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Antique tractors roll into Ironton

Kenneth Lovejoy, of South Point, took curious note of the odd-looking engine in front of him.

“It’s a type of engine made years ago, but I don’t know what it is,” he said with an amused smile. “But I like them all.”

And Lovejoy wasn’t alone. Saturday a steady stream of people who enjoy antique engines and tractors streamed onto a field at the Ironton Hills Shopping Center to gaze at the treasures of others who share that same love of the machinery of yesteryear.

“It gets in your blood,” Don Mootz, of Kitts Hill explained.

Mootz and Lee Nance organize the event each year and Mootz may have a point: He and his son, Tim, brought several of their antique pieces to the show, one of which was a 1966 John Deere lawnmower that had been converted into a tractor and Tim’s son, Daniel, 5, got to ride around on it. Like father, like son.

Not far away from the gasoline powered engines, a group of small children took turns on a much tinier tractor operated with an entirely different kind of power: the human kind.

Lou Ann and Jim Short of Ironton brought two grandchildren and a niece to the show and the kids, naturally, found the pedal power to their liking.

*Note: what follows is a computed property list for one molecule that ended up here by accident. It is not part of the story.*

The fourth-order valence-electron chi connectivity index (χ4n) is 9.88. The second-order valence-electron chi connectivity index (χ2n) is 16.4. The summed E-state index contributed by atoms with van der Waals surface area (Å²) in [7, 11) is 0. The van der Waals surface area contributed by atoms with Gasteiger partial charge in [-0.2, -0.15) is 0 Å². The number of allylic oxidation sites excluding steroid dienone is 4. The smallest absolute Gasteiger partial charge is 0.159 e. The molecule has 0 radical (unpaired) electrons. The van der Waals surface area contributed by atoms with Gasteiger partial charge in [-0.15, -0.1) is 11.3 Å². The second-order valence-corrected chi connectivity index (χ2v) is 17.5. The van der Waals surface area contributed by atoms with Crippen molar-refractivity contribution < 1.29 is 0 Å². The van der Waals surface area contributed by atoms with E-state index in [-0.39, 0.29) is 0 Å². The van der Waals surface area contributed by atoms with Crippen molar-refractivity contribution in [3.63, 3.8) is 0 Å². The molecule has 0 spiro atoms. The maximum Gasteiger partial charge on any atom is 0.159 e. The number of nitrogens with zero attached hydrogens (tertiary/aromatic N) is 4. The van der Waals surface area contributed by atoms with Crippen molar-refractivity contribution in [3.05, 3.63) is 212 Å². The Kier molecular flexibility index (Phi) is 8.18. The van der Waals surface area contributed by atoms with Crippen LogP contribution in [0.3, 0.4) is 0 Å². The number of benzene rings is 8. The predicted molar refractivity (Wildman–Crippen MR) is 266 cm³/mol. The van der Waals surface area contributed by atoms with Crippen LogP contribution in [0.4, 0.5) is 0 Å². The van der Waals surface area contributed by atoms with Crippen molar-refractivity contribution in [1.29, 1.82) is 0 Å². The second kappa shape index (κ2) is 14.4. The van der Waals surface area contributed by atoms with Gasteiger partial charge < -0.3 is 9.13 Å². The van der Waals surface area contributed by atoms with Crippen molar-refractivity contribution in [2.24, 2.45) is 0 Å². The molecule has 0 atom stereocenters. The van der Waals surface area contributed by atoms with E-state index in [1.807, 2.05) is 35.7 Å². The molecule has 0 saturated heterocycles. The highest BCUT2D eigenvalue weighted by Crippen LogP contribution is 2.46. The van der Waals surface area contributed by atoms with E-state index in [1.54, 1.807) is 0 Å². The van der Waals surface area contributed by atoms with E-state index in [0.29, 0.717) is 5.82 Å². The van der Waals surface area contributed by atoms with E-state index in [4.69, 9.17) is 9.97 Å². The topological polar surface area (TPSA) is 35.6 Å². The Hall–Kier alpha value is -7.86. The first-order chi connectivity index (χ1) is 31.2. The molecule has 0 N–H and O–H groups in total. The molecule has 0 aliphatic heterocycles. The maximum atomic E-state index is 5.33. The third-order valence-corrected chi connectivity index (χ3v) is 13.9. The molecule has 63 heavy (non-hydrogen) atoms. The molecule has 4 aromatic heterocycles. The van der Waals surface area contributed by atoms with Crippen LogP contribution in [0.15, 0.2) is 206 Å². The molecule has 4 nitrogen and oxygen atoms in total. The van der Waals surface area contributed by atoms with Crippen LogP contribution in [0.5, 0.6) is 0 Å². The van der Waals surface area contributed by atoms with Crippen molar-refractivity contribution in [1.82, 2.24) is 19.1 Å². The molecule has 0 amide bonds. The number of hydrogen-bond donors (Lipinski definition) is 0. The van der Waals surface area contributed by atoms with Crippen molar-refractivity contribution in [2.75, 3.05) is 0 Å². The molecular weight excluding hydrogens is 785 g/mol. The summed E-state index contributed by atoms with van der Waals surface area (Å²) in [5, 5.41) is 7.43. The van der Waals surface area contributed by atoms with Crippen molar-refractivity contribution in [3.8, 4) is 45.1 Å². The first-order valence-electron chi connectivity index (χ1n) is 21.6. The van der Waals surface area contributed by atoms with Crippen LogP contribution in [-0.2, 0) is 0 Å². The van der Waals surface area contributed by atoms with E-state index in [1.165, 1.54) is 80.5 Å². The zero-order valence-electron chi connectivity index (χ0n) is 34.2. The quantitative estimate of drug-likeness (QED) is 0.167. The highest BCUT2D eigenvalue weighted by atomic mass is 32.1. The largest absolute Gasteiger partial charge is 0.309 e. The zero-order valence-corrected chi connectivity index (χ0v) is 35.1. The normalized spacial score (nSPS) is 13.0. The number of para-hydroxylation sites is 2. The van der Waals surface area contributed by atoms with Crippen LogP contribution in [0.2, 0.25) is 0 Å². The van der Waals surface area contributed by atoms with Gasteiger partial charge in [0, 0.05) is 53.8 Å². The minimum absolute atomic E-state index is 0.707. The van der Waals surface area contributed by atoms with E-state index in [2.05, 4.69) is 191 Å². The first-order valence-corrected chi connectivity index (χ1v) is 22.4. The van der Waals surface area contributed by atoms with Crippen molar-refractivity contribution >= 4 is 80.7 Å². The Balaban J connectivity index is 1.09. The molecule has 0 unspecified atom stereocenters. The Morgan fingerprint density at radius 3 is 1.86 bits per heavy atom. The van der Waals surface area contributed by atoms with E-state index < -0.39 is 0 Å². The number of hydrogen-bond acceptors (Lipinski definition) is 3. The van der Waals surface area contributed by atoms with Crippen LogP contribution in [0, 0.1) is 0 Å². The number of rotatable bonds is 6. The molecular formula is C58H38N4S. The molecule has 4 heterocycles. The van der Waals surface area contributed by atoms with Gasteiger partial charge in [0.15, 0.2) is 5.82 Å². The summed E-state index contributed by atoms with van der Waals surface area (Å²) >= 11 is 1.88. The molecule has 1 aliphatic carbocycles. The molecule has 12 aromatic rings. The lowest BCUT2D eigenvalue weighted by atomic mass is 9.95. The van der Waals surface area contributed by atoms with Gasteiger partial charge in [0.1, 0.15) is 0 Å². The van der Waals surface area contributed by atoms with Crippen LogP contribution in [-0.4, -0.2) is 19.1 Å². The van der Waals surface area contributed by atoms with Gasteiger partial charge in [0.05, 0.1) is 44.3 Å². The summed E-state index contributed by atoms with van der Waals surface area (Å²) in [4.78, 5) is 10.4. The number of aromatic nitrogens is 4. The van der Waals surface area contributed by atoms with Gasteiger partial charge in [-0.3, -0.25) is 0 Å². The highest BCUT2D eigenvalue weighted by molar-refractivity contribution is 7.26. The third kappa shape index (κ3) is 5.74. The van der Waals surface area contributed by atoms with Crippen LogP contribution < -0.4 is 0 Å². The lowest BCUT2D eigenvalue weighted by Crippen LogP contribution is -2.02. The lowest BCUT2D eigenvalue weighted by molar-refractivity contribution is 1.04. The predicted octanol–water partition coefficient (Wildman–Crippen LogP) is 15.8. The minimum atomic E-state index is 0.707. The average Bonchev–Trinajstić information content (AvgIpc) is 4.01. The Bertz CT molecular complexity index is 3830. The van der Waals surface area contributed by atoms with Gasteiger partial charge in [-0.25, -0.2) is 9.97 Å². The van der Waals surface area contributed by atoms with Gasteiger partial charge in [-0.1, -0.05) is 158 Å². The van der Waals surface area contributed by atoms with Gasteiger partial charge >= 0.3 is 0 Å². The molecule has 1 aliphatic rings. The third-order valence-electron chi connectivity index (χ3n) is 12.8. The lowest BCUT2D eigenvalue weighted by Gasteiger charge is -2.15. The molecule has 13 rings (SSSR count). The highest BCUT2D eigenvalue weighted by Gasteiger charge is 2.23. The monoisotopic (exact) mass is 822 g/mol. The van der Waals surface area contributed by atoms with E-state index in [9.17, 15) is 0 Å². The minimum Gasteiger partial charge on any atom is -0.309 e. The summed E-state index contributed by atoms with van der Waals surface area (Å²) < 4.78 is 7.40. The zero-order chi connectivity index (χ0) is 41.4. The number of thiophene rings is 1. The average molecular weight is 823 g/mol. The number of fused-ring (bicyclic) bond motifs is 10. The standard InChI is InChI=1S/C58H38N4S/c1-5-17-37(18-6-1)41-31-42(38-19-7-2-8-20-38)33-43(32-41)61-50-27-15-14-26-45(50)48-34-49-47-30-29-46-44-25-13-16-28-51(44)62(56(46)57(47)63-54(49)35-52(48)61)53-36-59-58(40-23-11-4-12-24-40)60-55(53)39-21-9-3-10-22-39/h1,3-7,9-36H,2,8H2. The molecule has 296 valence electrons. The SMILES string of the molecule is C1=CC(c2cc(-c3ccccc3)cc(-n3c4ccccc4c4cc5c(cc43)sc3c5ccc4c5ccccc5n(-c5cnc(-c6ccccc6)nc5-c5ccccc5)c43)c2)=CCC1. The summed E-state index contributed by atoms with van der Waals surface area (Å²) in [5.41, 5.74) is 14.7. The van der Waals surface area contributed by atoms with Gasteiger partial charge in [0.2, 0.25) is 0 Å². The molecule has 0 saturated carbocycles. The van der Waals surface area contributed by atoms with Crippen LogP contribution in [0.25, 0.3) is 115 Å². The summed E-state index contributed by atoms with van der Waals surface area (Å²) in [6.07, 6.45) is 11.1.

“I’m a farmer at heart,” Jim Short said as he watched the goings-on. “I was raised on a farm out on Leatherwood. That was many years ago.”

It was their first year attending the tractor show.

“He likes the tractors best but the kids just want to look at everything,” Lou Ann Short said with a laugh.

Elwin Murtz and his wife, Sharon, of Advance, N.C., brought a small tractor he had made. The tractor had a pulley that allowed its engine to be used for other farm purposes, such as grinding corn when attached to a small mill.

As it turned out, the piece of equipment Lovejoy was interested in was an early model standard farm engine that could be attached to a pulley, much like Murtz’ tractor engine, and used to operate other equipment, Don Mootz explained.

“It came from a farm in Linnville,” Don Mootz said. “It was used on a dairy farm by the Fliehmann family. You could attach a pulley and grind feed for cattle.” The engine is now in Nance’s collection.

What is it about these old engines and farm machinery that Murtz and his fellow antique enthusiasts like so much that they come each year to gaze and discuss and reminisce?

“It’s real,” Murtz said. “No computers, just basic technology. And it’s just as valid today as it was back in the 20s and 30s.”